Wednesday, January 6, 2010

Food Rules - Michael Pollan

Food Rules: An Eater's ManualI am a huge fan of Michael Pollan's work. I have read cover to cover both The Omnivore's Dilemma: A Natural History of Four Meals and In Defense of Food: An Eater's Manifesto, was inspired by them both, and to an extent they changed my life (or at least my perception of food), so it only made sense to pick up his new book Food Rules: An Eater's Manual. I blazed through this book cover to cover in approximately one hour, and was horribly disappointed. This isn't to say its a bad read, it just lacks the depth, information, and journalistic tenacity that has become accustomed to in Pollan's work.

My first issue with the book is that there are 140 pages, and half of those have nothing more then a cute image no bigger then a square inch. So we can with some confidence say that 60-70 of those pages are not required reading material. A large percentage of the pages with text on them, are taken up by large fonts, and whitespace. Compound this with the knowledge that nowhere on the book can we find a "made with recycled paper," we can safely assume a gross missuse of natural resources. Ohh can I add that I paid $13.50 for a book with no fucking content in it? It just seems like massive irony that a man who is alegedly concerned with the worlds troubles would not be concerned with something pivitol to our existence like trees and breathing.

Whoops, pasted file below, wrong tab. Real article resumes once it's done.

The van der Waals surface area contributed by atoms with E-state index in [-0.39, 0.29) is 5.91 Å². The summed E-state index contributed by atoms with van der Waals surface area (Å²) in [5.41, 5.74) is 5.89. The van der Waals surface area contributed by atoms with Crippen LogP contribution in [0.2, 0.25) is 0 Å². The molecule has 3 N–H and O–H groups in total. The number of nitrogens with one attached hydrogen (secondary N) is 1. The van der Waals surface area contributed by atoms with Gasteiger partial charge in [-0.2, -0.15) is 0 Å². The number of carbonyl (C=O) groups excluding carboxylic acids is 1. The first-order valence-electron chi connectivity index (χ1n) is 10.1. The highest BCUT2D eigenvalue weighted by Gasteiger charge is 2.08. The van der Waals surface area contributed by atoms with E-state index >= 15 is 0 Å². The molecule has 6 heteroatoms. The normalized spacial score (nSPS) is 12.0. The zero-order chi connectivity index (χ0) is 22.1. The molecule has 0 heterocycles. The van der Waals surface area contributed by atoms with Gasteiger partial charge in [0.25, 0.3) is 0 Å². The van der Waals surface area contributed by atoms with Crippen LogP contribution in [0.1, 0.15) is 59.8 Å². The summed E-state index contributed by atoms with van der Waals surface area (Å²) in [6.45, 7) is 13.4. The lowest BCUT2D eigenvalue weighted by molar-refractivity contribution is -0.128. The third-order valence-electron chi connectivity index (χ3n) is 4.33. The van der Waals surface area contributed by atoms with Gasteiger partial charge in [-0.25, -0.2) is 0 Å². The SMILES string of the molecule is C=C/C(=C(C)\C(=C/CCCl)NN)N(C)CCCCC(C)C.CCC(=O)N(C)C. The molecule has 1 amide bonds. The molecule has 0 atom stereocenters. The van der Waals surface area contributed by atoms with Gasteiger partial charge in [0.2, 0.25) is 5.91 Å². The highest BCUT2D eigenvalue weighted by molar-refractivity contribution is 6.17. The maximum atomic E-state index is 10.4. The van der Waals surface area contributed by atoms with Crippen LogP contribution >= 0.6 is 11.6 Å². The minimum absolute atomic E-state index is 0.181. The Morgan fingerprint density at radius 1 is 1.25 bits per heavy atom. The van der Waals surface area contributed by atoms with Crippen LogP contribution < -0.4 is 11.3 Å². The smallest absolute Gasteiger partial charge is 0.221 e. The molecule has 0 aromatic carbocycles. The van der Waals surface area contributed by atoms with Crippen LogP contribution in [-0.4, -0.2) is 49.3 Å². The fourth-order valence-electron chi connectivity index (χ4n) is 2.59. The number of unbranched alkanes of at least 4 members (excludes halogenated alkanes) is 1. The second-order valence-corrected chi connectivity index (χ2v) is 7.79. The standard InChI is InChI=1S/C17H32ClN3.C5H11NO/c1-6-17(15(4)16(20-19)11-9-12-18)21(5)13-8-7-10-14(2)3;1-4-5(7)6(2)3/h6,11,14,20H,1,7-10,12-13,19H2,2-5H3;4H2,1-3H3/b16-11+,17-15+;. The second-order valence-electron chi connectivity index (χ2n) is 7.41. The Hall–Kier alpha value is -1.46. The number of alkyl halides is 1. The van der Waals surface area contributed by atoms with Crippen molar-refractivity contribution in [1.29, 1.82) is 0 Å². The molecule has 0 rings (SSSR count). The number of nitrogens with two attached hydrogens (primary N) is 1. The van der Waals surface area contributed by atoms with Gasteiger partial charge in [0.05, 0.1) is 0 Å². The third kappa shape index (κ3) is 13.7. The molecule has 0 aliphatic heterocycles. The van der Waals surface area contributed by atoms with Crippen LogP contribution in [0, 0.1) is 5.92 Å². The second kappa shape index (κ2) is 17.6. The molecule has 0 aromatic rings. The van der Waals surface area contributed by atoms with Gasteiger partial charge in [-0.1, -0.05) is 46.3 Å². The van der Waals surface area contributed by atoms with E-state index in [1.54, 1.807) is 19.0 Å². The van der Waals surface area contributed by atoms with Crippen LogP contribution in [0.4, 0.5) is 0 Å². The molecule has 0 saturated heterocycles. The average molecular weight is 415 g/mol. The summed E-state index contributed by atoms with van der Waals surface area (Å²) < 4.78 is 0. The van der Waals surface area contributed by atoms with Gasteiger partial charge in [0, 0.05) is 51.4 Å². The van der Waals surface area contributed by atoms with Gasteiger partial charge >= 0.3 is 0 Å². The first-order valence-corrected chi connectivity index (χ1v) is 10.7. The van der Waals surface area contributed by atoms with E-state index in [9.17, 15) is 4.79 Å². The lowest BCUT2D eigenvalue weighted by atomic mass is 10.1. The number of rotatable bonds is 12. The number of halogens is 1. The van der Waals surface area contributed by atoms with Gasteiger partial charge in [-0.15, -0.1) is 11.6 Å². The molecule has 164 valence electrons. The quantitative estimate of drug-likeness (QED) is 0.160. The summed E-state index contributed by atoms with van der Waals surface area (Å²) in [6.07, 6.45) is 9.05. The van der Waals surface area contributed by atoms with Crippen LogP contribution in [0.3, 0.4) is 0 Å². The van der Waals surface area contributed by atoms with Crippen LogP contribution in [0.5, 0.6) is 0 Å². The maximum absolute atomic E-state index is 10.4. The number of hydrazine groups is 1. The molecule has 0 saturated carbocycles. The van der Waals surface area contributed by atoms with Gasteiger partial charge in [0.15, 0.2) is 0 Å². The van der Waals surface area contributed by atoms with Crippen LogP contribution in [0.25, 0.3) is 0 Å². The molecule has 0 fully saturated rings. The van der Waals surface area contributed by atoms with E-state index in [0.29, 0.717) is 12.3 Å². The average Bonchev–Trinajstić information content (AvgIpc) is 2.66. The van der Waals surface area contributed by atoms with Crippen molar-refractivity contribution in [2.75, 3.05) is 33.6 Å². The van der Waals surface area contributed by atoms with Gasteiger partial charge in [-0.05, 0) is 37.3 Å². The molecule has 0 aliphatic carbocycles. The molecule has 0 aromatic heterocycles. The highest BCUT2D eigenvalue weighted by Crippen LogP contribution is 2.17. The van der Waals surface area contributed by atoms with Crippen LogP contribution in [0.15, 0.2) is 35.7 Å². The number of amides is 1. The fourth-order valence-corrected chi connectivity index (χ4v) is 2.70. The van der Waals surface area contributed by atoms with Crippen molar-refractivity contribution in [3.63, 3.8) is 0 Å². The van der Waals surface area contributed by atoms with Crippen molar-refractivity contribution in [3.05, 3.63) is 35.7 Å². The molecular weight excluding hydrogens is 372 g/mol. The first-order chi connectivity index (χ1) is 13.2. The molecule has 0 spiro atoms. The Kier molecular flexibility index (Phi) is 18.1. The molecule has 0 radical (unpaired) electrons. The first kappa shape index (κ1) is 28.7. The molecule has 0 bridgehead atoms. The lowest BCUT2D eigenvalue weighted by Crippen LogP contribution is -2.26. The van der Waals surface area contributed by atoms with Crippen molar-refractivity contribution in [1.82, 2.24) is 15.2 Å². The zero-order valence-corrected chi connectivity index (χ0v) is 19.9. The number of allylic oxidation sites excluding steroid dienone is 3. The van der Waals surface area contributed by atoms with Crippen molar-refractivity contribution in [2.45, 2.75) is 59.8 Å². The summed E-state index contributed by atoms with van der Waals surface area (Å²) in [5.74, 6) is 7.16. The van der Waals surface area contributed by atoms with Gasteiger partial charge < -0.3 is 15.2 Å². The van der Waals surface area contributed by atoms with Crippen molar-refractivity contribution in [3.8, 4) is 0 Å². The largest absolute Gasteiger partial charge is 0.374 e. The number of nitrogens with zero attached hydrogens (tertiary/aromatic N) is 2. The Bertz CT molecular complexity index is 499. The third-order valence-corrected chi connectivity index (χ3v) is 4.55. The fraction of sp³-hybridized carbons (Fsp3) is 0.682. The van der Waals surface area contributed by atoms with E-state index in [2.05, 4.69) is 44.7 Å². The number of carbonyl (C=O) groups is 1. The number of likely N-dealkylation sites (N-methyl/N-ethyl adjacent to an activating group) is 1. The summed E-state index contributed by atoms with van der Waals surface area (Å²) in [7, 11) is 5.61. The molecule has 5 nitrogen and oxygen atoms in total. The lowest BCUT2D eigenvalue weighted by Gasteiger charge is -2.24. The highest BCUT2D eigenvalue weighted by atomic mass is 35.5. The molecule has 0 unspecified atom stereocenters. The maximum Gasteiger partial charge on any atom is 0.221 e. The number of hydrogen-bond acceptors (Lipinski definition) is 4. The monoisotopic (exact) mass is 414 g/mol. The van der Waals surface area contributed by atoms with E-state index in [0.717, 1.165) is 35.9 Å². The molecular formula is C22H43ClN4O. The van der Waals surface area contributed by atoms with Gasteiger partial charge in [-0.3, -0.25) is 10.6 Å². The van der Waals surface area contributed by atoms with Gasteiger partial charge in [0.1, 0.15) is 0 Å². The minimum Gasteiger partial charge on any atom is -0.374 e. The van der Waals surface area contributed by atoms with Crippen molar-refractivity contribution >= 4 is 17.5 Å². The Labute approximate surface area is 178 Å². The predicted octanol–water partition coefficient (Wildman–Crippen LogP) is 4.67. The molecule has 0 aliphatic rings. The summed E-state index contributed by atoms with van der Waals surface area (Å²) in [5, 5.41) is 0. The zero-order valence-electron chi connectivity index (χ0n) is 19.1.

Secondly, I didnt learn a thing from this book. Granted, I've read his two other books where Pollan actually goes into some depth behind alot of the rules found in this book, I've had classes in nutrition and have a fairly basic understanding of what food is, and what food is not, but I did expect to learn something new.

What this book is, is a gateway for those who do not have an understanding about food, and are ignorant about what they eat. The book is published so you can read it in an hour and get an idea of what food is, and is not. This book was published for the ignorant masses, and frankly most of them dont read, so I dont see the point. In short, if you want a quick, cute, kitschy read you can debate with other niave idealogist during your weekly Starbucks book club meeting this is your book. If however you value intelligence and reason, pick up both The Omnivore's Dilemma: A Natural History of Four Meals, and In Defense of Food: An Eater's Manifesto, but steer clear of this one.


Kate said...

Hey Drew! Looking great! Seriously I love that you are blogging about your passion =) Keep it up!